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Can I get rid of the alcohol in a tincture?
July 13, 2006 6:56 PM   Subscribe

Here's one for all the chemistry majors out there. I'm going to be making an herbal tincture using Everclear as the solvent. After the tincture has been made, is it possible to get rid of the alcohol by heating the solution gently in a double boiler without affecting the potency of the tincture?

I was hoping to store the tincture as is, then try to get rid of the alcohol on a dose by dose basis. I'm afaid that by evaporating the solvent, I'll be reducing the herbal potency of the elixir.
posted by TorontoSandy to Science & Nature (13 answers total) 1 user marked this as a favorite
 
If the herbs in question are thermally stable, I would expect this to be fine.

Everything has a vapor pressure which varies (exponentially) with temperature; alcohols such as ethanol tend to have high vapor pressures and therefore evaporate relatively quickly, especially at slightly elevated temperatures. For the most rapid results at a moderate temperature, increase the surface area of the tincture (wide-mouthed container).
posted by JMOZ at 7:04 PM on July 13, 2006


I'm thinking yes.
The heat would destroy many of the compounds you have extracted from the plant -- if the alcohol has not done so already. Also, you want to store it in the fridge.
posted by Methylviolet at 7:08 PM on July 13, 2006


There's also a good chance that the medicinal effects of the tincture are due solely to the alcohol content anyway.
posted by TheOnlyCoolTim at 7:12 PM on July 13, 2006


I doubt it, even if it means bucking the trend of the above answers. Water and many aromatics and aliphatics make azeotropes with ethanol. This means you can't boil off the ethanol without boiling off the other compounds in proportion.

Many of the pleasant-smelling or medicinally-active things you extract from plants with ethanol are not very thermo-stable, either. Boiling them might well alter or destroy them.
posted by ikkyu2 at 7:19 PM on July 13, 2006


Isn't methylene chloride sometimes used as a solvent because it evaporates rapidly at room temperature?
posted by StickyCarpet at 7:33 PM on July 13, 2006


Sticky -- Sandy's going to drink this!
posted by Methylviolet at 7:37 PM on July 13, 2006


The alcohol should be more volatile that the extracted compound. You can evaporate the alcohol with gentle heat, or if you are concerned with the thermal stability of your extracted compounds you can try to be patient and allow the alcohol to evaporate at room temperature leaving behind a more concentrated solution of the extracted compound. Like JMOZ says, use a container that maximizes the exposed surface area of the solution that you would like to evaporate.

Also, StickyCarpet: Yes, because CH2Cl2 evaporates easily and also it dissolves some compounds quite readily. But like MethylViolet says, methylene chloride isn't something that one should consume regularly.

Finally, to TorontoSandy: can you tell us what you are trying to extract? There may be better solvents than Everclear available to even those without a home chemistry lab.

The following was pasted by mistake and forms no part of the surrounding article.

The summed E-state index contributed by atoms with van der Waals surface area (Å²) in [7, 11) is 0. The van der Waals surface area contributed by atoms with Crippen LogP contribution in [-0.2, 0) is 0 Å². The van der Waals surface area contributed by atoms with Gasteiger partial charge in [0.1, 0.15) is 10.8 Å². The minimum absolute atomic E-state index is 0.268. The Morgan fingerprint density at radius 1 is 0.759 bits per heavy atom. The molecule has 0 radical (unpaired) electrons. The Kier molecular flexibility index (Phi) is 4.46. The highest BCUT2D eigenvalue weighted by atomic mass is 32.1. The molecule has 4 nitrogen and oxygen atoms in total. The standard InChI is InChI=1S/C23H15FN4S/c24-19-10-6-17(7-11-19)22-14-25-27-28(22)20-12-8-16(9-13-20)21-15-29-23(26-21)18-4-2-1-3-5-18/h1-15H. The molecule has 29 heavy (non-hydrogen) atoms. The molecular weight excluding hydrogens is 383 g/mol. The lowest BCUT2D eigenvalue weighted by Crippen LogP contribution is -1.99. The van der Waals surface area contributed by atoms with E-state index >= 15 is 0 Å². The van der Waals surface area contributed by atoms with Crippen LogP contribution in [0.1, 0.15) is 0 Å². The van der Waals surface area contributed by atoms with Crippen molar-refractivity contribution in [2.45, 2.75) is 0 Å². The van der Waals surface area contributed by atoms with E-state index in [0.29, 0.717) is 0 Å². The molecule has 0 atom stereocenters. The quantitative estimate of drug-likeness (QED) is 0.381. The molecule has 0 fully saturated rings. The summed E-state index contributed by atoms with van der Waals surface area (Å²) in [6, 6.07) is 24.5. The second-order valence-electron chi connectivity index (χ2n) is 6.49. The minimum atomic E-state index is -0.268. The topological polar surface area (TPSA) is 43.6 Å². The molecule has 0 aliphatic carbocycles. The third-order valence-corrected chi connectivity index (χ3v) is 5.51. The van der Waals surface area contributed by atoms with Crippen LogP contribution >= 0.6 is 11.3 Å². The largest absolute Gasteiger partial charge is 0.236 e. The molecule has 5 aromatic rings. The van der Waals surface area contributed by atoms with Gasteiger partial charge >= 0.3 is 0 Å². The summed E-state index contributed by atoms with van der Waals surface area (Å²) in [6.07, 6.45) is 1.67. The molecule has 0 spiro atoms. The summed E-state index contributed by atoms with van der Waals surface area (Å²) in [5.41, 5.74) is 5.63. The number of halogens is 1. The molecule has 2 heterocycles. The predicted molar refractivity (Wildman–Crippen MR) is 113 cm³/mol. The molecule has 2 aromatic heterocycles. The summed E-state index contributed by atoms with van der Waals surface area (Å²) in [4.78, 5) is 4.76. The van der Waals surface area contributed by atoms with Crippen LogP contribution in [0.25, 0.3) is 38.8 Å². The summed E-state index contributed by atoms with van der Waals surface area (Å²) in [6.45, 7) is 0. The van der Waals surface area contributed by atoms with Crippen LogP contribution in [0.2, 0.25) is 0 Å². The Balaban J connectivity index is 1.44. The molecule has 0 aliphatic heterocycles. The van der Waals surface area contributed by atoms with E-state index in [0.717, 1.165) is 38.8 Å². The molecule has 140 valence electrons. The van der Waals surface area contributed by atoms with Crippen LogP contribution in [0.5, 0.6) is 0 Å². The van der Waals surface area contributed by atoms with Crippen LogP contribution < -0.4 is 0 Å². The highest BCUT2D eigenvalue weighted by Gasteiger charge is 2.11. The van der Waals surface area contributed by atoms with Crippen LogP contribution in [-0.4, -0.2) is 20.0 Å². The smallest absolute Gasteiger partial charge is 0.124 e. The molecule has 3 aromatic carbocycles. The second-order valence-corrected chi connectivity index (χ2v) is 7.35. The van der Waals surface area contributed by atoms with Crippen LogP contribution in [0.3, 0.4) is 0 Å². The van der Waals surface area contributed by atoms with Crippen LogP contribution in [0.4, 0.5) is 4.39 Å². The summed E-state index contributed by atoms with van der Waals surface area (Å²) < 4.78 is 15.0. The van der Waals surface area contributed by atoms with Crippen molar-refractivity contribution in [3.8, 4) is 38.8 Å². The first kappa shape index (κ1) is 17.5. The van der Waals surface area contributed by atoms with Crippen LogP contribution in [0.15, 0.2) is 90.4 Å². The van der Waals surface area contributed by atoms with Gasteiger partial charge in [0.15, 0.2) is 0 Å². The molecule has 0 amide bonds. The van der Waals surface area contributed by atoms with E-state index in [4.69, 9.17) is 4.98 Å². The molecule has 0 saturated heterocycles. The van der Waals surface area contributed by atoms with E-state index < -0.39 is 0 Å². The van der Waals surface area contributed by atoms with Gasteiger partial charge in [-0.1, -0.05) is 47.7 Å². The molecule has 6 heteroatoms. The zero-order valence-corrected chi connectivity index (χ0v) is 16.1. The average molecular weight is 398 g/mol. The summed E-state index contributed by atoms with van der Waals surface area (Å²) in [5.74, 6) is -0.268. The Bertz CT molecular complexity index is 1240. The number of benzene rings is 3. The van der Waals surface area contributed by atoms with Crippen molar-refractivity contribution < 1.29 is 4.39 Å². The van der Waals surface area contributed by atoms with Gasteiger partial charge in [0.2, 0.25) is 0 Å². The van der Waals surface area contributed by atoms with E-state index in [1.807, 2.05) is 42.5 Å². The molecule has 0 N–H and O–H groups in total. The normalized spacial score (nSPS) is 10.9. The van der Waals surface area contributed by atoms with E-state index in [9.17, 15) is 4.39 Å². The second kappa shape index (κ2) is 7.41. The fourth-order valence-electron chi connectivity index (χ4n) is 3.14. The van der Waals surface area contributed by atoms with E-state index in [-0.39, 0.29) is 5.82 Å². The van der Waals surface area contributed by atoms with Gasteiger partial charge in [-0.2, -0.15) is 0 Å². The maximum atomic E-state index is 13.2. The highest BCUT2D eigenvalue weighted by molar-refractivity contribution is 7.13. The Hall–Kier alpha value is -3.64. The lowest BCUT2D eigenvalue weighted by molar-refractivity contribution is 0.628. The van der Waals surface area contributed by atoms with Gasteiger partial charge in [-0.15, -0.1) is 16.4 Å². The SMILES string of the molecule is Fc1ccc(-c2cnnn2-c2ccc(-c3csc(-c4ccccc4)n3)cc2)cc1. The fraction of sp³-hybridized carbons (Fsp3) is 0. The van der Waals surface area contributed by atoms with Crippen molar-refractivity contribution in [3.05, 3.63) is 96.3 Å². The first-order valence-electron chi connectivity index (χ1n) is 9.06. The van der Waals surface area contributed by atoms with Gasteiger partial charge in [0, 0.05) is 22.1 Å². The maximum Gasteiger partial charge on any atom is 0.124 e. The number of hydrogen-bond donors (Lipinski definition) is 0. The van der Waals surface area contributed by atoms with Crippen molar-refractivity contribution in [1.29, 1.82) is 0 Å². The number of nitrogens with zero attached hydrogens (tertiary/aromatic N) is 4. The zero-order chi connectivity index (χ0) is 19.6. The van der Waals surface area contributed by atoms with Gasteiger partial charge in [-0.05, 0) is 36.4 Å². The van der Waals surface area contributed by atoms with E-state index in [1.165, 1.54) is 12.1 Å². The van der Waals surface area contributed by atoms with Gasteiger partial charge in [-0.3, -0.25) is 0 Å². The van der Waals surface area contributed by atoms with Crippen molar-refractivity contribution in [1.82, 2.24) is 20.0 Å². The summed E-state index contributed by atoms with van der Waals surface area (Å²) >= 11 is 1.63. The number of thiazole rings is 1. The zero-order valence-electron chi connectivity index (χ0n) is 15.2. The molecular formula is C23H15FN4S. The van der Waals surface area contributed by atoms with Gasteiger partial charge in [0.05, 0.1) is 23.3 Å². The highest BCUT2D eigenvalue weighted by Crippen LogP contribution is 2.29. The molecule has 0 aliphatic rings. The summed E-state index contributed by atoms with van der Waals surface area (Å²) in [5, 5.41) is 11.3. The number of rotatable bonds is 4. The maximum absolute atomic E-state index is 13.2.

posted by peeedro at 8:21 PM on July 13, 2006


If you are trying to do what I think you're trying to do (and even if it's some OTHER herbal material *cough*), check out Erowid. They have some pretty thorough documentation on using household solvents to extract various plant materials.
posted by muddgirl at 8:56 PM on July 13, 2006


If you're talking about green dragon like muddgirl is suggesting, erowid is the place to look. I was there recently looking for info on it. Of course, all the green dragon recipes I've seen don't mention getting rid of the alcohol.
posted by bob sarabia at 9:01 PM on July 13, 2006


I just put this to my chemist husband...

Answer: Maybe

If the "herbal potency" is more volatile than ethanol then you'll throw out the baby with the bathwater, otherwise you're probably fine.

If, as someone suggest, the poster is attempting to isolate some THC, gently evaporating the ethanol should work just fine. The boiling point of THC is quite high. The thing is that by removing the alcohol you'll end up with more and more water (proportionally) in the solution, and the solubility of
the THC will decrease. At some point, you'll have mostly water and the THC will start to crystalize out. In fact, one way to isolate the THC would be to add a bunch of ice-cold water to the tincture, causing precipitation, and then filter. The main consideration when evaporating things like this is to remove it from the heat when there is still some liquid and leave the rest to evaporate naturally. That way you avoid scorching the product.

Of course, if the guy is trying to isolate lavender oil or something then this is all out the window.
posted by web-goddess at 10:41 PM on July 13, 2006


Use ether, it evaporates very quickly at room temp, but, notoriously volatile, so be careful.
posted by hortense at 12:16 AM on July 14, 2006


I'm not so sure about the ether idea; it is flammable to the point of explosiveness; I learned this the hard way in organic chemistry lab in college. If you do try ether as a solvent, do it away from any potential sources of ignition, keep a fire extinguisher handy, and definitely do not try to heat it directly, even if you are gentle. (The last bit is what blew up my beaker in chemistry lab.)
posted by TedW at 5:16 AM on July 14, 2006


Another way to extract essential oils from plant material that doesn't involve the use of potentialy flammable and/or toxic solvents is steam distillation.
posted by TedW at 5:22 AM on July 14, 2006


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